So let’s come back to my 174 bpm average for the 5km PB. Well my 10k PB yielded an average of 172 bpm. I don’t really do 10ks that much and so again could have gone a bit faster and so would have my heart. My 1 hour bike TT has an average BPM of 172. So as you can see there is a degree of ‘coincidence’ here!!
So this 172/174 bpm (the 85% training zone/level you calculated earlier) type area represents the area somewhere pretty close to my lactate threshold (LTHR). My lactate threshold (LTHR) is probably I reckon about 175-9 bpm but I can’t quite push myself enough psychologically to find that out in training. 172 is hard for me to maintain but I can do it for an hour or so. I can do heartrates of the low 180s for a few KMs. [Your lactic acid threshold level is where your legs start to get progressively heavier and progressively ‘stop’ working; it’s caused by H+ ions a.k.a. a build up of lactic acid from going to fast…ie your body couldn’t get rid of it quick enough…sort of].
So what we want to do with HR training (well one of the things anyway) is to train upwards your lactate threshold ‘level’ (LTHR) and all the associated bits of that bodily system that you don’t need to understand. You do this mostly by training at just under that level. So I would train from 163-168 and up, something like that. This training makes my body’s systems change over time and the lactate threshold level moves further away in the right direction ie towards a higher heart rate and I can then train AND RACE harder. Well so the theory goes! Seems to work tho.
This does not necessarily mean that your max or min will change – they might. Just the threshold (LTHR) is what you are trying to change. That is the KEY thing to train to try to change. So if it’s the KEY thing, then base your zones on it (like I said at the start).
You HRmax, perversely, may FALL as you get fitter. This might be because of increased structural efficiency within the heart. (Source: A chat I had with the UK’s top cardiologist 🙂 )
You would probably also find benefit in under-over sessions (ie under and over your LTHR) where your intervals go above and below the threshold. To do that you CLEARLY need to know your LTHR (get it lab tested if you want, c£100).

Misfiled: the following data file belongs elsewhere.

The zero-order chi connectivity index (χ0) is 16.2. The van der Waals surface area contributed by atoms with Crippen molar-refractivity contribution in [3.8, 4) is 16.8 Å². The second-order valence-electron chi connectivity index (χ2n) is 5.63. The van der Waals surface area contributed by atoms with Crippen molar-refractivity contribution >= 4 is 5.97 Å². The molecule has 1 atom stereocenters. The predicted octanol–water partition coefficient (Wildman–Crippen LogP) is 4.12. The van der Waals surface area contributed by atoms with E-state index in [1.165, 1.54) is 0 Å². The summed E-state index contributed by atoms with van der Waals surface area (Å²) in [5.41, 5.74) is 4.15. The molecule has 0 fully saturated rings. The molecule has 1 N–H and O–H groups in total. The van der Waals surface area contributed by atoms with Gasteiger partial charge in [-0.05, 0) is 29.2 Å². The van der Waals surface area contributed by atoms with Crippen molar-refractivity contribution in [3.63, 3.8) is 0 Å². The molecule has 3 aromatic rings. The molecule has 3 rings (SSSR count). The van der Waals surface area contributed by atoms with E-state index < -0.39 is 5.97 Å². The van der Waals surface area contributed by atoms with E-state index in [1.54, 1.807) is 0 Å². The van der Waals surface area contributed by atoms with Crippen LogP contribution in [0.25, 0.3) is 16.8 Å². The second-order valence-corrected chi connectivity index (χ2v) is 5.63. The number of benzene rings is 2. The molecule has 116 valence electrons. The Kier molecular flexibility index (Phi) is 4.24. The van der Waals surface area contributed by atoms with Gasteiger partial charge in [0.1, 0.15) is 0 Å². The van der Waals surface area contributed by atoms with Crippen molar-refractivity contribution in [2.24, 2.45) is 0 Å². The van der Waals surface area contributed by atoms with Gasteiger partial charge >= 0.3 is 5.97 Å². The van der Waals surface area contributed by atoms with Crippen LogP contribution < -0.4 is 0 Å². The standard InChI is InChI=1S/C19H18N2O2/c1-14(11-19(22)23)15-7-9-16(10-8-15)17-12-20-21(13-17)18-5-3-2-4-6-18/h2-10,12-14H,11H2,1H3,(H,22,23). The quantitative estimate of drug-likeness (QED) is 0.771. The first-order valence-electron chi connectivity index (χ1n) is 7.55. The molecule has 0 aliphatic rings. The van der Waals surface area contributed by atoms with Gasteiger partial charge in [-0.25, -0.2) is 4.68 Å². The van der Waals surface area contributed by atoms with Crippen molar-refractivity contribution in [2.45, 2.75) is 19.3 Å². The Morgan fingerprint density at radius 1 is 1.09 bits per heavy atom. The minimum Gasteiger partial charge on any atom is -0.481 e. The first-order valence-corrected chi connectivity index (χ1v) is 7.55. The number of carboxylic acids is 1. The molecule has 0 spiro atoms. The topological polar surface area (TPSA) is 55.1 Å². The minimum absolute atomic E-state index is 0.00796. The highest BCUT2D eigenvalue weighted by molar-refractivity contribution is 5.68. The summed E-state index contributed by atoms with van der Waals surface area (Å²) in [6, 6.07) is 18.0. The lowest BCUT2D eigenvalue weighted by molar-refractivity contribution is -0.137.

Stuff to buy: The BSX Insight (review here) product estimates cycling/running accurately enough for a retail user.
You will also use your HR monitor to do other types of training (to train other bodily systems) . Your general aerobic fitness will come from long slogs of mileage in your aerobic zones. Other training will look at trying to increase your VO2max by fast sessions – you might do REDLINE Sprints. Personally, for 5k I wouldn’t bother too much about anything below your aerobic zone if you think you are half competent at 5ks and building up to a PB attempt or race. Certainly my run training has me ALWAYS aiming for at least 160 and then running intervals where my HR goes into the high 170s and sometimes 180s. Then again my training time available each week is limited and I do other sports as well.
Then again I have not done primary medical research into this area. People who would argue with me will merely be reciting someone else’s science and not their own. Anyway it’s ‘right enough’ for us to get those 5k PBs down! Certainly over a 3 month period with limited time I would focus quite heavily on LTHR and VO2max training. Perhaps do a long run every 10-14 days. (*If* you are undertrained aerobically then you will benefit from long slow mileage).
Look at it another way if you do a 5k and your HRavg (average) is above the threshold then either you really were trying really, really hard – or your calcs were a bit out! (Probably the latter) So try harder still next time.
SO: HR based training obviously works. Some argue that there are better alternative approaches. Do I use HR based training? Yes for long sessions and longer intervals (over 20 minutes).
I also look at my recovery levels using my HRrest (waking, supine HR) and my HRV (Heart Rate Variability) – if you plan on doing lots of high intensity work you might want to look at that too.